It seems that paradigm shifts in data technology are a dime-a-dozen these days, but one development is truly poised to upend the enterprise infrastructure industry as we know it: the software-defined data center (SDDC).
It doesn’t take a genius to see the ramifications of transitioning the enterprise operating model from the physical or even virtual plane to one that is defined completely by software-based services. The question is how real this technology is at the moment, and how quickly it will transition from the lab to production environments.https://o1.qnsr.com/log/p.gif?;n=203;c=204663295;s=11915;x=7936;f=201904081034270;u=j;z=TIMESTAMP;a=20410779;e=i
According to market research firm WhaTech, the field is on pace to more than triple by 2021. Current year estimates already place it at about $25.6 billion in value, with compound annual growth of 26.5 percent putting it in excess of $83 billion in five years. This incorporates full networking, storage and compute infrastructure, which are all under pressure to accommodate the significant gains in traffic volume and diversity that the enterprise is set to encounter in both its normal data operations and advanced initiatives like Big Data and the Internet of Things.
Naturally, software definition cannot come about if applications and services are still tied down to underlying physical infrastructure, which is why VMware in particular is emerging as a key driver of the SDDC. In addition to its recent deal with Amazon, the company is also forming the basis for SDDC offerings by companies as diverse as Rackspace and Fujitsu, with platforms ranging from private or hybrid architectures to full software-defined entities hosted entirely in the public cloud. As we noted yesterday, however, there is still some question as to whether an SDDC based on virtualization technology or containerized workloads will prove more amenable to emerging enterprise operations.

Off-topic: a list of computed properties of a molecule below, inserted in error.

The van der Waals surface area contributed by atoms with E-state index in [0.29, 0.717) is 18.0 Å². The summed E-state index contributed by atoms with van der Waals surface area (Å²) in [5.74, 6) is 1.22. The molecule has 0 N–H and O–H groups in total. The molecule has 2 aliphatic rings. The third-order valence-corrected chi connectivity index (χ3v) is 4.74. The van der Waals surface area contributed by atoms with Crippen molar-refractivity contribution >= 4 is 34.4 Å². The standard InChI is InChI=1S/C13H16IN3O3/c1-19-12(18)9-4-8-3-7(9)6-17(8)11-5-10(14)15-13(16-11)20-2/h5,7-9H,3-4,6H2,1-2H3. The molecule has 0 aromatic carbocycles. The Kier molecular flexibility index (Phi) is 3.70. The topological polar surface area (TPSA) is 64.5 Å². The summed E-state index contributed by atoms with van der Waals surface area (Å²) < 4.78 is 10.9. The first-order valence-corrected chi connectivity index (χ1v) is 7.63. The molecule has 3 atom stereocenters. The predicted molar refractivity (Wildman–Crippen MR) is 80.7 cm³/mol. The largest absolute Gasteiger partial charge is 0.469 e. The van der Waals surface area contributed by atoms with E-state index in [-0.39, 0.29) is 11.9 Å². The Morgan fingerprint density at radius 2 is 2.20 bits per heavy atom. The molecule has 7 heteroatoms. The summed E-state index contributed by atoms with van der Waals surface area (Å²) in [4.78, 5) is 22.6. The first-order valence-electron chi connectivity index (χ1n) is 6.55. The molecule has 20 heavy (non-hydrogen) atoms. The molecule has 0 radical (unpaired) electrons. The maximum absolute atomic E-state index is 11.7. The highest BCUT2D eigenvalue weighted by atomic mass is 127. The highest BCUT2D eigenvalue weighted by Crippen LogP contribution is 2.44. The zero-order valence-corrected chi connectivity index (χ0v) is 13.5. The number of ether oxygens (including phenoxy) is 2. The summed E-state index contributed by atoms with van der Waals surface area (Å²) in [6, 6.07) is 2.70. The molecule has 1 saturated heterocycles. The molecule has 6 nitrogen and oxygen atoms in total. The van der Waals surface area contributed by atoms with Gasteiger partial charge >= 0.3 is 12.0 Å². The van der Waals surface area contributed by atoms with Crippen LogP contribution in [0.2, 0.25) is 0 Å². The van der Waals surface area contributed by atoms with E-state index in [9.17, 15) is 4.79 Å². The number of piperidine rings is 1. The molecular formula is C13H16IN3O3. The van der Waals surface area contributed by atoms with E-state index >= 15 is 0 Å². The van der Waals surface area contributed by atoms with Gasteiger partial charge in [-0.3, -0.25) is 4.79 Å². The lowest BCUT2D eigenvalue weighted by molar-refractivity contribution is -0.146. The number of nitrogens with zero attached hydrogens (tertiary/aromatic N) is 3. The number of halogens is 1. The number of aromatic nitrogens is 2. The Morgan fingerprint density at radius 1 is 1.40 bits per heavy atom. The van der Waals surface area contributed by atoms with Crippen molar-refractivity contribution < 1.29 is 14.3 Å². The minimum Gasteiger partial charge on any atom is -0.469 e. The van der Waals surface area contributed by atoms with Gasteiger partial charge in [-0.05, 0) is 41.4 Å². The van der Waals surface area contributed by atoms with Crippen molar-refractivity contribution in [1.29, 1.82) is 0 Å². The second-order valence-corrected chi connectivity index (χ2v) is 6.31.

The key facet of SDDC management, of course, is automation. Without it, says ZDnet’s James Sanders, the SDDC is little more than a hodge-podge of physically connected systems incapable of dealing with the dynamic workflows being thrown at it. Naturally, there are commercial solutions like VMware’s EVO platform and Cisco’s Unified Computing System (UCS), which are available on multiple ready-to-deploy platforms from IBM, Dell-EMC, NetApp and others. OpenStack is the primary open source solution on the market today, but IT executives should be aware that it does not come with its own hypervisor, so it must be deployed in conjunction with an open system, such as KVM, or a proprietary solution like VMware.
The SDDC also takes on new operational possibilities when paired with hyperconverged infrastructure, according to Dell-EMC’s Megan McMichael and Wayne Pauley. Not only does this provide dramatic consolidation of data infrastructure and rapid provisioning of both physical and virtual resources, it provides improved multi-tenant capabilities for more streamlined resource allocation and the ability to scale infrastructure gradually without exorbitant capital commitments. Ultimately, this produces a more tailored data environment that can provide centralized management over distributed architectures, with advanced features like self-service provisioning and automated troubleshooting that make the creation and maintenance of data infrastructure easier for users and IT alike.
This isn’t to say that the SDDC will not have its challenges, however. The shift from traditional operations to a continuous DevOps model will keep IT quite busy for the foreseeable future. But instead of simply provisioning resources and charting dependencies the same way, every project will require unique skills and creative problem solving. All the boring stuff will be handled in software.
Arthur Cole writes about infrastructure for IT Business Edge. Cole has been covering the high-tech media and computing industries for more than 20 years, having served as editor of TV Technology, Video Technology News, Internet News and Multimedia Weekly. His contributions have appeared in Communications Today and Enterprise Networking Planet and as web content for numerous high-tech clients like TwinStrata and Carpathia. Follow Art on Twitter @acole602.